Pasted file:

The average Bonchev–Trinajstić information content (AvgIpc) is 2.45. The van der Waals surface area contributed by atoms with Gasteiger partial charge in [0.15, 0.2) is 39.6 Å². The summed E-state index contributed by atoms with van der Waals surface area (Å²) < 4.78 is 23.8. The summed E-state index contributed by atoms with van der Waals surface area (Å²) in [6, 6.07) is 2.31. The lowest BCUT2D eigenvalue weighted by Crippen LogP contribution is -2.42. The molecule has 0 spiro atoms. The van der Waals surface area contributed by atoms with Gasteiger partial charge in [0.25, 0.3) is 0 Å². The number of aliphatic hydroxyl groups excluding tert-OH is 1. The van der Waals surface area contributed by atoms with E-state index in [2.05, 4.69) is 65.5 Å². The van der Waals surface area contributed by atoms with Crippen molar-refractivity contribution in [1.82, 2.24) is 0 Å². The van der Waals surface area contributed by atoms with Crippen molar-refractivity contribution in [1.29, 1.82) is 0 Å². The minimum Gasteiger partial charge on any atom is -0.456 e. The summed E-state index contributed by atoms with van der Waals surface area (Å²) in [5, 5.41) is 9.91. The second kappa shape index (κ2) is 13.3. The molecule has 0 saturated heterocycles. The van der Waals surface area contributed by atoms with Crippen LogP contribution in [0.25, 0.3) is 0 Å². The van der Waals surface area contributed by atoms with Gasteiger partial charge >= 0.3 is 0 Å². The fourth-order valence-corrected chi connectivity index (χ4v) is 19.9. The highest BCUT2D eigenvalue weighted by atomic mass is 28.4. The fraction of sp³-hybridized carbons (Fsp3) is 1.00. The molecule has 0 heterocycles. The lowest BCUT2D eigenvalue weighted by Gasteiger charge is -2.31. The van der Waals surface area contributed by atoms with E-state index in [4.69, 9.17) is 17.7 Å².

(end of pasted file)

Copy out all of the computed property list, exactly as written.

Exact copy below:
The average Bonchev–Trinajstić information content (AvgIpc) is 2.45. The van der Waals surface area contributed by atoms with Gasteiger partial charge in [0.15, 0.2) is 39.6 Å². The summed E-state index contributed by atoms with van der Waals surface area (Å²) < 4.78 is 23.8. The summed E-state index contributed by atoms with van der Waals surface area (Å²) in [6, 6.07) is 2.31. The lowest BCUT2D eigenvalue weighted by Crippen LogP contribution is -2.42. The molecule has 0 spiro atoms. The van der Waals surface area contributed by atoms with Gasteiger partial charge in [0.25, 0.3) is 0 Å². The number of aliphatic hydroxyl groups excluding tert-OH is 1. The van der Waals surface area contributed by atoms with E-state index in [2.05, 4.69) is 65.5 Å². The van der Waals surface area contributed by atoms with Crippen molar-refractivity contribution in [1.82, 2.24) is 0 Å². The van der Waals surface area contributed by atoms with Crippen molar-refractivity contribution in [1.29, 1.82) is 0 Å². The minimum Gasteiger partial charge on any atom is -0.456 e. The summed E-state index contributed by atoms with van der Waals surface area (Å²) in [5, 5.41) is 9.91. The second kappa shape index (κ2) is 13.3. The molecule has 0 saturated heterocycles. The van der Waals surface area contributed by atoms with Crippen LogP contribution in [0.25, 0.3) is 0 Å². The van der Waals surface area contributed by atoms with Gasteiger partial charge >= 0.3 is 0 Å². The fourth-order valence-corrected chi connectivity index (χ4v) is 19.9. The highest BCUT2D eigenvalue weighted by atomic mass is 28.4. The fraction of sp³-hybridized carbons (Fsp3) is 1.00. The molecule has 0 heterocycles. The lowest BCUT2D eigenvalue weighted by Gasteiger charge is -2.31. The van der Waals surface area contributed by atoms with E-state index in [4.69, 9.17) is 17.7 Å².